The Art Nouveau and Art Deco Eras
After the Napoleonic wars drew to a close in 1815, Bohemia was once again free to begin a steady ascent toward to the pinnacle of glassmaking, to retake the crown that had by then been passed to England. It would take some time before the Bohemian glass artists caught up, however, as the then-current and fashionable techniques in glassmaking had not been able to reach the Czech lands for over twelve years.
Persistence paid off eventually, as it so often does, and by the late 1800s, a new style of art was rising to prominence, which would prove to be a hand-in-glove fit for the Czech masters: Art Nouveau.
Art Nouveau, which was alternately known as Jugendstil (a term often applied to glass of this era), was envisioned as a total aesthetic theory (encompassing not only fine art, but also architecture, graphic art, interior design, and the decorative arts—everything from jewellery to furniture and textiles, utensils and lighting). Indeed, the whole mission of Art Nouveau was to make art a way of life, to abolish the elitist lines that had divided “high” art (such as painting and sculpture) from craft-based art. To those invested in Art Nouveau, everything—including life itself—could be Art.
Art Nouveau, being largely a reaction to the “academic art” of the 19th century, championed a return to natural forms, flowing lines, and unfussy decoration. Flowers, the female body, vines, leaves, and the moon were common motifs.
It is perhaps unsurprising that Czech glass artists, whose craft had undergone its genesis deep in the verdant woodlands of Bohemia, took beautifully to this new, natural style. Drawing on techniques pioneered by French artist E. Gallé and the American glassmaker L.C. Tiffany (notably metallic luster, iridescent elements, and heat-shaped decorations in the form of wound and combed fibres), the Bohemian artists soon cultivated their own unique twist on Art Nouveau glass (particularly Loetz Witwe, who created Phänomen Glass). They also helped to make “Tiffany style” glass affordable enough to become truly popular; Tiffany’s Favrile glass, while it was much loved at the time of its debut, was far beyond the means of most people.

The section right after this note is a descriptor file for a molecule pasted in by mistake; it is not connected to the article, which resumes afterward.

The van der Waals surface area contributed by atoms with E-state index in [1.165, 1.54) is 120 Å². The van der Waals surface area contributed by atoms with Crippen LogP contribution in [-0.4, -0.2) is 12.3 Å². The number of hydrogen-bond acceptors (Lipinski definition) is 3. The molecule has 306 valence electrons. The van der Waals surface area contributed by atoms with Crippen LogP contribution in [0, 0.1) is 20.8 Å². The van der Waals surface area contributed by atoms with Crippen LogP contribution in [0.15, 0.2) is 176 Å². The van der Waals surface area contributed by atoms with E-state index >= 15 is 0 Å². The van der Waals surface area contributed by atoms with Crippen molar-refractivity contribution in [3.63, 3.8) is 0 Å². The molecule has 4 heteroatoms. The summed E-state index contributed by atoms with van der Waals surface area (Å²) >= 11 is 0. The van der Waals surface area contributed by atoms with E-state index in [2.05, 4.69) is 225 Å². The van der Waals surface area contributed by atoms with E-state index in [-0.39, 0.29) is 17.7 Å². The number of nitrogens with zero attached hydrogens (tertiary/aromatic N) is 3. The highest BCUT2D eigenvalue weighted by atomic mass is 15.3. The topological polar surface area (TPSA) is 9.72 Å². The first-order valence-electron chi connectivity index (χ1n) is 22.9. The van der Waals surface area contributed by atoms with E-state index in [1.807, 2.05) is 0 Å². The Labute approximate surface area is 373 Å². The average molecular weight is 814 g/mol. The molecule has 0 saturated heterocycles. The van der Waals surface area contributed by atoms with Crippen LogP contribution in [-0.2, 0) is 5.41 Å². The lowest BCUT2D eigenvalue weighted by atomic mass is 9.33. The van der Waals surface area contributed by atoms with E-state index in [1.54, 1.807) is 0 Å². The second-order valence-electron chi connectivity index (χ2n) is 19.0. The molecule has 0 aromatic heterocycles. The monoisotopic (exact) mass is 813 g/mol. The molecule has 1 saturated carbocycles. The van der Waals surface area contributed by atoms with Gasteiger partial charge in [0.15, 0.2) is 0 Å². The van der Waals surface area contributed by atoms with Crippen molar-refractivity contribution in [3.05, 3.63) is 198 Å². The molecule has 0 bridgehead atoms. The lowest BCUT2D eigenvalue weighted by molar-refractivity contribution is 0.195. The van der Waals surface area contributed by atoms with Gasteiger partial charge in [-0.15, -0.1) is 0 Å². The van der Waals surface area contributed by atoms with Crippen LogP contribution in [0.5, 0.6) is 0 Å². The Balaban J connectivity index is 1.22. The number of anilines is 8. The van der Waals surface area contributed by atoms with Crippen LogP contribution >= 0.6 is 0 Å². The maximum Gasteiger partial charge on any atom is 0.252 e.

Loetz soon dominated the Bohemian glass scene, thanks to their early production of iridised glass and innovative designs. Iridised glass, known for its shimmering gasoline sheen, saw Loetz awarded numerous prizes (at the exhibition in Vienna in 1890 and in Chicago in 1893). Loetz was not the only game in town, however; around this time other Czech glassworks incorporated the techniques of Art Nouveau into some truly outstanding pieces—particularly Kralik, Rindskopf and Sons, Adolfov, Dvory, Harrachov, Košťany, and Polubný.
Bohemian Art Nouveau glass celebrated one of its greatest triumphs at the Universal Exhibition in Paris in 1900; among those who won prizes for their glass art at this massive, groundbreaking event was Loetz, honoured for his signature Phänomen Glass. This exhibition proved instrumental in bringing the Czech style back to the world’s attention; Loetz’s work was enthusiastically acclaimed, and many artists and producers began to imitate it, spawning a vast sea of knockoffs of varying quality. Along with other greats like Tiffany and the wildly creative French artist Rene Lalique, Bohemian art glass was soon once again esteemed as being the best in the world.
Indeed, many pieces of Czech Art Nouveau glass are so finely-made that it has, ironically, gone against the legacy of Bohemian glass artists; collectors of art glass from that era frequently try to pass Czech pieces off as Lalique glass (or try to pass off Kralik and other smaller, but appreciably skilled, manufacturers as Loetz), in hopes of getting higher bids at auction.
Bohemian art glass sold well right up until World War One when, of course, production went on hiatus due to combat yet again. There was also a devastating fire at the Loetz glassworks, a blow from which the company never truly recovered.
Despite the hardships of war, as Art Nouveau gave way to Art Deco during the 1920s and 30s, many Czech artists kept on producing admirable wares. While Loetz began to wither, largely owing to a lack of fresh designs and worsening financial problems, Kralik and other smaller glassworks kept pace with the times, maintaining a respectable degree of global renown. Still, while Art Deco-era Bohemia produced some impressive glassware, it never quite achieved the same glory as it had during its Art Nouveau zenith.
World War Two put the final nail in the coffin of many of the great historic Czech glassworks, and the furnaces of the Bohemian dragon fell into another period of quiet darkness. Thankfully, as our modern economy shifts to favour self-employment and the existence of specialised niche markets, Bohemian glass artists are once again emerging from the old forests and towns of Central Europe. In the deft work of artists like Daniel Stepanek, one can clearly see the dawn of a new era for Czech art glass, its light coursing boldly through metallic veins and dancing off precisely-combed surfaces.